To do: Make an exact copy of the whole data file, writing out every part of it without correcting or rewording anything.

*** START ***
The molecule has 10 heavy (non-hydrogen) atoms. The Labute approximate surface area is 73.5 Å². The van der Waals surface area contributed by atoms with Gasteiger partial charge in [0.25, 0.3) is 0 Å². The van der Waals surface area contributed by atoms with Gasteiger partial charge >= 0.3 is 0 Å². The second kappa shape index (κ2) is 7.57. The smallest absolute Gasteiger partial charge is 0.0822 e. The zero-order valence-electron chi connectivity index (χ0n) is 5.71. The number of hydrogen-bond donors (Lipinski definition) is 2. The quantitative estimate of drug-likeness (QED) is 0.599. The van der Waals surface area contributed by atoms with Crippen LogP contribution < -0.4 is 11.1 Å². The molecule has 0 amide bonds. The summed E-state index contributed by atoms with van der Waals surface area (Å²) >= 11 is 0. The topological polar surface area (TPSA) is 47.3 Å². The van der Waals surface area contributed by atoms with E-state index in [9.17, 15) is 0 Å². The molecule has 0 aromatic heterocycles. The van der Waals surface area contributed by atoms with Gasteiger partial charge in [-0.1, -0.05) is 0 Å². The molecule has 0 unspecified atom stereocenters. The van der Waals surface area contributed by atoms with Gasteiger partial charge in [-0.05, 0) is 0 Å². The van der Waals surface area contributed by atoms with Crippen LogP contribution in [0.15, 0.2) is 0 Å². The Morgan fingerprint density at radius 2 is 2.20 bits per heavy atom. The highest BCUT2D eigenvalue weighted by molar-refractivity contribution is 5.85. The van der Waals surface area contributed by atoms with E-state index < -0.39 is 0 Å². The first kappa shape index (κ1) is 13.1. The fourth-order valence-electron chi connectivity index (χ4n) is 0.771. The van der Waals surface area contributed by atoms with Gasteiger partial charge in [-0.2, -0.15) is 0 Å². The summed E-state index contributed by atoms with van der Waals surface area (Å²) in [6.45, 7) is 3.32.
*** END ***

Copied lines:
The molecule has 10 heavy (non-hydrogen) atoms. The Labute approximate surface area is 73.5 Å². The van der Waals surface area contributed by atoms with Gasteiger partial charge in [0.25, 0.3) is 0 Å². The van der Waals surface area contributed by atoms with Gasteiger partial charge >= 0.3 is 0 Å². The second kappa shape index (κ2) is 7.57. The smallest absolute Gasteiger partial charge is 0.0822 e. The zero-order valence-electron chi connectivity index (χ0n) is 5.71. The number of hydrogen-bond donors (Lipinski definition) is 2. The quantitative estimate of drug-likeness (QED) is 0.599. The van der Waals surface area contributed by atoms with Crippen LogP contribution < -0.4 is 11.1 Å². The molecule has 0 amide bonds. The summed E-state index contributed by atoms with van der Waals surface area (Å²) >= 11 is 0. The topological polar surface area (TPSA) is 47.3 Å². The van der Waals surface area contributed by atoms with E-state index in [9.17, 15) is 0 Å². The molecule has 0 aromatic heterocycles. The van der Waals surface area contributed by atoms with Gasteiger partial charge in [-0.1, -0.05) is 0 Å². The molecule has 0 unspecified atom stereocenters. The van der Waals surface area contributed by atoms with Gasteiger partial charge in [-0.05, 0) is 0 Å². The van der Waals surface area contributed by atoms with Crippen LogP contribution in [0.15, 0.2) is 0 Å². The Morgan fingerprint density at radius 2 is 2.20 bits per heavy atom. The highest BCUT2D eigenvalue weighted by molar-refractivity contribution is 5.85. The van der Waals surface area contributed by atoms with E-state index < -0.39 is 0 Å². The first kappa shape index (κ1) is 13.1. The fourth-order valence-electron chi connectivity index (χ4n) is 0.771. The van der Waals surface area contributed by atoms with Gasteiger partial charge in [-0.2, -0.15) is 0 Å². The summed E-state index contributed by atoms with van der Waals surface area (Å²) in [6.45, 7) is 3.32.